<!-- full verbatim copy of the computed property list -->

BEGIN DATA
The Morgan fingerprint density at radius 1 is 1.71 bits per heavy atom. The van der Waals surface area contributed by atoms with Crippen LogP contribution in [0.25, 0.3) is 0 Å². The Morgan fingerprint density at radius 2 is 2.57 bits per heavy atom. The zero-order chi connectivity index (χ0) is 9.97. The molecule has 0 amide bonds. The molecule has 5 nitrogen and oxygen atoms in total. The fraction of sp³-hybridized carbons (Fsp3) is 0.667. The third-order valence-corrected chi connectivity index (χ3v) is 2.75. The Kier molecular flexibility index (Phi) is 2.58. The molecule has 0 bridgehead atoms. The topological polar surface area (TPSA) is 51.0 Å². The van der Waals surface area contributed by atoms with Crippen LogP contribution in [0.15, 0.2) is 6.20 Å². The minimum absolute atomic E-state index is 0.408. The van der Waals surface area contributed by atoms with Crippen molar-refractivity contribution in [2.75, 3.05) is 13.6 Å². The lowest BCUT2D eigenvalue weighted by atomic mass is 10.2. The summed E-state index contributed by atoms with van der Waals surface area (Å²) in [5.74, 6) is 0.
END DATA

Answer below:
The Morgan fingerprint density at radius 1 is 1.71 bits per heavy atom. The van der Waals surface area contributed by atoms with Crippen LogP contribution in [0.25, 0.3) is 0 Å². The Morgan fingerprint density at radius 2 is 2.57 bits per heavy atom. The zero-order chi connectivity index (χ0) is 9.97. The molecule has 0 amide bonds. The molecule has 5 nitrogen and oxygen atoms in total. The fraction of sp³-hybridized carbons (Fsp3) is 0.667. The third-order valence-corrected chi connectivity index (χ3v) is 2.75. The Kier molecular flexibility index (Phi) is 2.58. The molecule has 0 bridgehead atoms. The topological polar surface area (TPSA) is 51.0 Å². The van der Waals surface area contributed by atoms with Crippen LogP contribution in [0.15, 0.2) is 6.20 Å². The minimum absolute atomic E-state index is 0.408. The van der Waals surface area contributed by atoms with Crippen molar-refractivity contribution in [2.75, 3.05) is 13.6 Å². The lowest BCUT2D eigenvalue weighted by atomic mass is 10.2. The summed E-state index contributed by atoms with van der Waals surface area (Å²) in [5.74, 6) is 0.